In a 1961 address to the UN, President John F Kennedy stated “Every inhabitant of this planet must contemplate the day when this planet may no longer be habitable.”1 Although he was referring to the hydrogen bomb, the future of human wellbeing and security hangs in the balance, now more than ever. There are many threats to the future of human wellbeing and security, and we reflect on four that are of key importance and warrant more considered discourse and debate. We expect these issues to inform discussions at the Raffles Dialogue on the Future of Human Well-Being and Security in Singapore on Feb 2–3, 2015.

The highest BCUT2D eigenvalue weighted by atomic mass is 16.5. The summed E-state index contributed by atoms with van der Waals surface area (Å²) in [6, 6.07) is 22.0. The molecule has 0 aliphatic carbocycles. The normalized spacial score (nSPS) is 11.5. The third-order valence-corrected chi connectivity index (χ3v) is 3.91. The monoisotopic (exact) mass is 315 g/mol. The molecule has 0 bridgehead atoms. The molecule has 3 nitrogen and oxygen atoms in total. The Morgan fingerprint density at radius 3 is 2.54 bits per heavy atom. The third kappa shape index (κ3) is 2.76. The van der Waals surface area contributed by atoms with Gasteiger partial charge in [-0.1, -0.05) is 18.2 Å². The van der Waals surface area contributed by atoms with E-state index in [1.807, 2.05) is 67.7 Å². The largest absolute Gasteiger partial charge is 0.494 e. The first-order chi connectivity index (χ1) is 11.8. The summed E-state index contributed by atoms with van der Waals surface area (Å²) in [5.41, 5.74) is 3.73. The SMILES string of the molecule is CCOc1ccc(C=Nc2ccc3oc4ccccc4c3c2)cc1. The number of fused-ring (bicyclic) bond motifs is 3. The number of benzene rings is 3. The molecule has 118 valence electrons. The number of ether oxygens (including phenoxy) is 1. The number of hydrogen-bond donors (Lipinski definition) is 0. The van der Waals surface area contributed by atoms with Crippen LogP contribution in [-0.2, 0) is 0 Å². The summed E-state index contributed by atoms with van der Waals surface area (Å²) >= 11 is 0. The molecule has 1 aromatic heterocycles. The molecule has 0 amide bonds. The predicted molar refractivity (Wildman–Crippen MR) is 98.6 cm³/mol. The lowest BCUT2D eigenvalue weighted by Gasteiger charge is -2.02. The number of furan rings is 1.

First, global institutions are in flux and disarray while globalisation marches on.2 With the global financial crisis in 2008, the impasse on climate change mitigation, the leadership failure in responding to the Ebola outbreak, and the ongoing epidemic of non-communicable diseases, global governance is under scrutiny. While multilateral institutions and governments are engaged in defining the post-2015 agenda, with the focus on the laudable aim of the Sustainable Development Goals,3 it is worth reflecting on whether the current architecture of global institutions can deliver. WHO, for example, is the latest institution under fire for leadership failure during the Ebola crisis in west Africa, and The World Bank has been criticised for a perception of ineffective and top-down leadership.4 It is therefore not surprising that, in 2014, China announced the formation of a rival Asian Infrastructure Investment Bank and the BRICS countries (Brazil, Russia, India, China, South Africa) have similarly mooted the idea of a New Development Bank to rival the International Monetary Fund.